February 28, 2013 by Nash Riggins
British Gas has come under heavy fire once more following the announcement that profits from its domestic energy sales are up 11% – and the uproar is hypocritical at best.
Centrica and British Gas execs were left defending their reported rise in profits on several news programmes this morning, explaining that the £606m jump in profits came after last year’s especially cold weather saw gas use increase 12%. Subsequently, customers are now left fuming that, after increasing energy bills by 6% in 2012, British Gas has hauled in a profit increase of almost double that.
On the one hand, it’s completely understandable that in a time of economic uncertainty, customers want to be able to point a finger at someone – especially following an industry-wide price hike. That being said, it’s rather odd that other industries don’t get the same sort of flack.
In fact, according to a report released last year by the UK’s Department for Environmental Food and Rural Affairs, British food prices have increased by 32% in the past five years alone. Even staples such as milk and bread have sky-rocketed, leaving consumers to make some difficult decisions concerning how to feed their families.
For example, at Morrisons supermarket, the average loaf of bread cost just 79p in 2010 – while the following year, that figure increased by 22%, to £1.01. In fact, the overall cost of the average trolley in Morrisons increased a whopping 53% from 2010-2011. Based upon the reaction homeowners have had with regards to the profits of British Gas, one can only assume that said consumers would have been equally perturbed to discover that Morrisons reported a profit of £947m in 2011 – which was up 8.4% on the previous year. Yet for whatever reason, the revelation that supermarkets raised food prices whilst simultaneously reporting an increase in profit failed to grip angry consumers.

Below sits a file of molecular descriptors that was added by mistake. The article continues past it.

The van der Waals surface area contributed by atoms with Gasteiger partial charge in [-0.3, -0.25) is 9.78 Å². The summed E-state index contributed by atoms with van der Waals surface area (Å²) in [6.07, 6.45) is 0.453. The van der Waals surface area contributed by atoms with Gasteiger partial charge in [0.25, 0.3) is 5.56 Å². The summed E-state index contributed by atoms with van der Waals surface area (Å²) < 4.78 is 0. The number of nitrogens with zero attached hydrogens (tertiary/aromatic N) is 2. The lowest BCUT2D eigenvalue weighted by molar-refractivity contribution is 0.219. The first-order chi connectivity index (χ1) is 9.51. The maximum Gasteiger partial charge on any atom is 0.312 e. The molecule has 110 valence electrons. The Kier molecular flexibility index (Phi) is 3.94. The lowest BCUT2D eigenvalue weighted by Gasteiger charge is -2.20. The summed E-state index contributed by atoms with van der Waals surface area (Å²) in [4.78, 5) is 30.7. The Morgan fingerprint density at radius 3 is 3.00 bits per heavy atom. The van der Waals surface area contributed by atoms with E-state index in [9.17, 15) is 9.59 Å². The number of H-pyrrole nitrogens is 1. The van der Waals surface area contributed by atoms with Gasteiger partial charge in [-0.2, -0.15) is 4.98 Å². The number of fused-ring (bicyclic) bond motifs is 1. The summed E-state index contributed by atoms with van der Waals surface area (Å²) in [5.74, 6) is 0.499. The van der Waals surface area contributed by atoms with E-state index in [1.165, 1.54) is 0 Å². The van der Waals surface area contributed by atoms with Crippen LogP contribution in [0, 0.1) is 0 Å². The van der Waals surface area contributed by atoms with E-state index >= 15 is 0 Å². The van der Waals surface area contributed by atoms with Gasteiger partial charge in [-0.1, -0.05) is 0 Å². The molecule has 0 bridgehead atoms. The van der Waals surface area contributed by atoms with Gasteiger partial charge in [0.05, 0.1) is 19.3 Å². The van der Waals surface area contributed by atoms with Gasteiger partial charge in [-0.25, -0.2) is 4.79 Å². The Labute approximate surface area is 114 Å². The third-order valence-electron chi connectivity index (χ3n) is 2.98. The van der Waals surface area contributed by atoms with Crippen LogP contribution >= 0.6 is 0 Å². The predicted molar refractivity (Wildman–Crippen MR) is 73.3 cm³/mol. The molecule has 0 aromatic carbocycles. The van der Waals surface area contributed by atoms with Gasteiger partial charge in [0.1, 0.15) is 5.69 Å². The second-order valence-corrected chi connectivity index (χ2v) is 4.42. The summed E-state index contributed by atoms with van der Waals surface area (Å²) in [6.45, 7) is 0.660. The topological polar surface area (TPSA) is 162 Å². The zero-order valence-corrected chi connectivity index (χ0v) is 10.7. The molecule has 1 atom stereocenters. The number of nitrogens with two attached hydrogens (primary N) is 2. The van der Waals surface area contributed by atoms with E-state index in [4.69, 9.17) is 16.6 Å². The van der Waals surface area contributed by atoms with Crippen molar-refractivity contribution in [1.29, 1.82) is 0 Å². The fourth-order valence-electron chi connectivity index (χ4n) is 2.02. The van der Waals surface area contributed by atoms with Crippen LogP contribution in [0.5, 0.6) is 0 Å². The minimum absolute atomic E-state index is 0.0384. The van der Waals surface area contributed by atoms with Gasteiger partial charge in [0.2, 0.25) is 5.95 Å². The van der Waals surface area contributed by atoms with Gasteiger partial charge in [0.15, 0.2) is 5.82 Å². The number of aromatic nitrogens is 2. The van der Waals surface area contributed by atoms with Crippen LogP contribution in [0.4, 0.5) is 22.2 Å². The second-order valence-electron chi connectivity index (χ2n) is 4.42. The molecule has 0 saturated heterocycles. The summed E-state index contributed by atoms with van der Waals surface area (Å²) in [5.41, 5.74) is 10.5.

Funnily enough, guess who food retailers have blamed on the relatively unnoticed hikes in food prices? Wholesale prices and increased costs in production – exactly who the UK’s Big Six energy suppliers credited with last year’s industry-wide price hike.
Both bread and energy are still substantially cheaper in the UK than they are elsewhere in the world – in fact, it’s worth noting that UK customers already pay up to 53% less for their energy than some of their European neighbours. That’s a particularly impressive feat, given that the UK’s domestic energy consumption ranks 12th in the world. Subsequently, it should be duly noted that the problem surrounding fuel prices in Britain is not an issue of price, but rather one of affordability – no doubt the same can be said for Britain’s supermarket bills, too.
Meanwhile, angry citizens must put down the pitchforks for two seconds and realise that it’s impossible to keep prices of a non-renewable commodity from increasing – especially in the UK, who imports around 60% of its energy from the likes of Norway and Qatar. Consequently, if we aren’t going to demand that Tesco and Morrisons stop making a profit whilst raising our food bills, then it’s hardly fair to demand that British Gas lower its rates. After all, if energy companies stop turning a profit, the average household energy bill will only get higher – or worse yet, the lights could get shut off entirely. Accordingly, moaning consumer rights groups would be better suited lobbying against the government’s inability to establish a national wage appropriate to these unavoidable increases in the UK’s cost of living, rather than complaining about the fundamentals of capitalism and free enterprise.